Admissions – ACSA virtual expo with UVA on 11.22.14

The ACSA (Association of Collegiate Schools of Architecture) is holding a virtual expo Saturday, November 22nd from 12-noon to 4pm.

This is an opportunity to virtually visit and chat with representatives from a variety of Architecture programs across the country. The U.Va. School of Architecture is participating. Therefore, please forward this information to anyone you know who is interested in the A-School undergraduate or graduate programs but who may be unable to visit Charlottesville. Student registration is FREE!

Visit the ACSA website to see the participating schools and to register.

Monday Nov 10 2014

LUNCH 10 – call for alumni submissions

When we cross frontiers, what do we meet? Modes of visual, verbal and data communication have brought forth feelings of both awareness and disunity. Across scales, aliens emerge from this discord.

The issue is not only of the alien or non­alien but of negotiated territory where the value of invasive species, hazardous materials and estranged forms comes into question. The enculturation of mobility, tourism, and surveillance is shifting self-perceptions and uprooting grounded relationships. What was once permanent can no longer be taken for granted.

As expanses shrink and technology enables, what aliens do we encounter and what are the rules of engagement? How do aliens operate within design? How are they agents of evocation, protocol, and myth? How are architects alien? What boundaries do we trespass?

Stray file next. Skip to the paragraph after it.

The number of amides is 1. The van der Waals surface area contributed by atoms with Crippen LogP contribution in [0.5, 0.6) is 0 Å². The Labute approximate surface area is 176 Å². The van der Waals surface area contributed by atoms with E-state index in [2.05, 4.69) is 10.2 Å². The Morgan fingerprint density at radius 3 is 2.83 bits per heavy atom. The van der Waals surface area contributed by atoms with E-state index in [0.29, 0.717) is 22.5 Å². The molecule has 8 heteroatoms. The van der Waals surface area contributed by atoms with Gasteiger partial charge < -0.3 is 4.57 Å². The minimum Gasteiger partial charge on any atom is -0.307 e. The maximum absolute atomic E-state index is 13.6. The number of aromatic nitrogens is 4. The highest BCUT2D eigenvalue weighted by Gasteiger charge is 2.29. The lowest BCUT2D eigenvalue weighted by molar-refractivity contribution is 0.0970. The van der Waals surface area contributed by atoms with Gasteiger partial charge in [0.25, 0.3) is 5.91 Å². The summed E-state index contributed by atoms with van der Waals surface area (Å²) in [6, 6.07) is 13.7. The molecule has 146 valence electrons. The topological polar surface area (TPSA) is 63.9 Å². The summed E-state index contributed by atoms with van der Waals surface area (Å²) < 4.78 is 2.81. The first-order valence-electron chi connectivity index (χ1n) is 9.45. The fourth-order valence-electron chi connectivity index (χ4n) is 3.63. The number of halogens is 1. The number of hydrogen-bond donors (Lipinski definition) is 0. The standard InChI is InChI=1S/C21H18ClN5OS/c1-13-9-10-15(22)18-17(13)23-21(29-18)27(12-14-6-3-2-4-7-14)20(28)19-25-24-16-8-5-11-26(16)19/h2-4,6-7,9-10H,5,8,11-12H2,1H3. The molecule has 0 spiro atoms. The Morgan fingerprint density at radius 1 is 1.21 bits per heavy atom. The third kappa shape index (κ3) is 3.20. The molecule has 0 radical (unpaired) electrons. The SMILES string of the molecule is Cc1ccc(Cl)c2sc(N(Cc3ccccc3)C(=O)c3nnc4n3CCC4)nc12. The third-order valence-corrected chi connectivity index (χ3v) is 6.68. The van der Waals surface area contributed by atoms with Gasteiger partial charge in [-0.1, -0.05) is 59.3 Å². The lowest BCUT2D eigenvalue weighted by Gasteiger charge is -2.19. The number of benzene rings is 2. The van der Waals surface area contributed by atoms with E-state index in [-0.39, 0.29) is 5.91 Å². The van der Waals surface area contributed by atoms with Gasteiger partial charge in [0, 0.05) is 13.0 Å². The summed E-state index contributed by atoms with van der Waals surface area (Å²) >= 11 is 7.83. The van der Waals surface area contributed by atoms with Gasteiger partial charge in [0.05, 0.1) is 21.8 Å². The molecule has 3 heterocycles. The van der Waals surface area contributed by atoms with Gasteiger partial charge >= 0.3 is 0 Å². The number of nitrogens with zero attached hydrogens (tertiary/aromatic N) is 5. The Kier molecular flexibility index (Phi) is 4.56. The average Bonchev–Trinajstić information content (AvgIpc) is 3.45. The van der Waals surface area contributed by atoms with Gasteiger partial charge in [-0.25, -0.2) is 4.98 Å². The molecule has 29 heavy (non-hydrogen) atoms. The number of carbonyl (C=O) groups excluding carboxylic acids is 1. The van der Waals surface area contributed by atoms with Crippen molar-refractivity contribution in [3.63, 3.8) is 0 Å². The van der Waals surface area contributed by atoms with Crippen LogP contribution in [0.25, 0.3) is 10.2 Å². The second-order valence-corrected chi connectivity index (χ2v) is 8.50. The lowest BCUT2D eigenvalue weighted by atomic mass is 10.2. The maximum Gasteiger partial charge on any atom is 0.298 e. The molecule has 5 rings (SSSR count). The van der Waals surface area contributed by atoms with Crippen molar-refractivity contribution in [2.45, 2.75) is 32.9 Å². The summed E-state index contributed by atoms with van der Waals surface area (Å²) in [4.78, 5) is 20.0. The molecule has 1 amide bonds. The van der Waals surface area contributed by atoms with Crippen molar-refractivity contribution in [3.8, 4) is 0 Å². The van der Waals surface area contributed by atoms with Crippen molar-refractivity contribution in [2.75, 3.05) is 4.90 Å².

ALIEN asks you to consider limits, permeations, the unfamiliar and the strange. Send us your declarations, pleas and confessions. We’re looking for tested stories, ponderings, theories, manifestos, proposals, mappings, interviews, graphics – a wide array of responses that will incite conversation and engage us in ways of seeing the alien in our world and beyond.

Abstracts are due November 14, 2014. Full submissions are due January 9, 2015. Please limit articles to 3000 words. Submit at lunchdesignjournal.submittable.com/submit and contact info@lunch.com with questions.

Copies of LUNCH 9 IN EXCESS are now available on Amazon.

Lunch is a design research journal edited and designed by students at the University of Virginia School of Architecture. Go to UVaLunch.com for past volumes and more information. 

SAVE THE DATE: NYC Alumni + Friends Reception with Dean Meyer, 12.10.14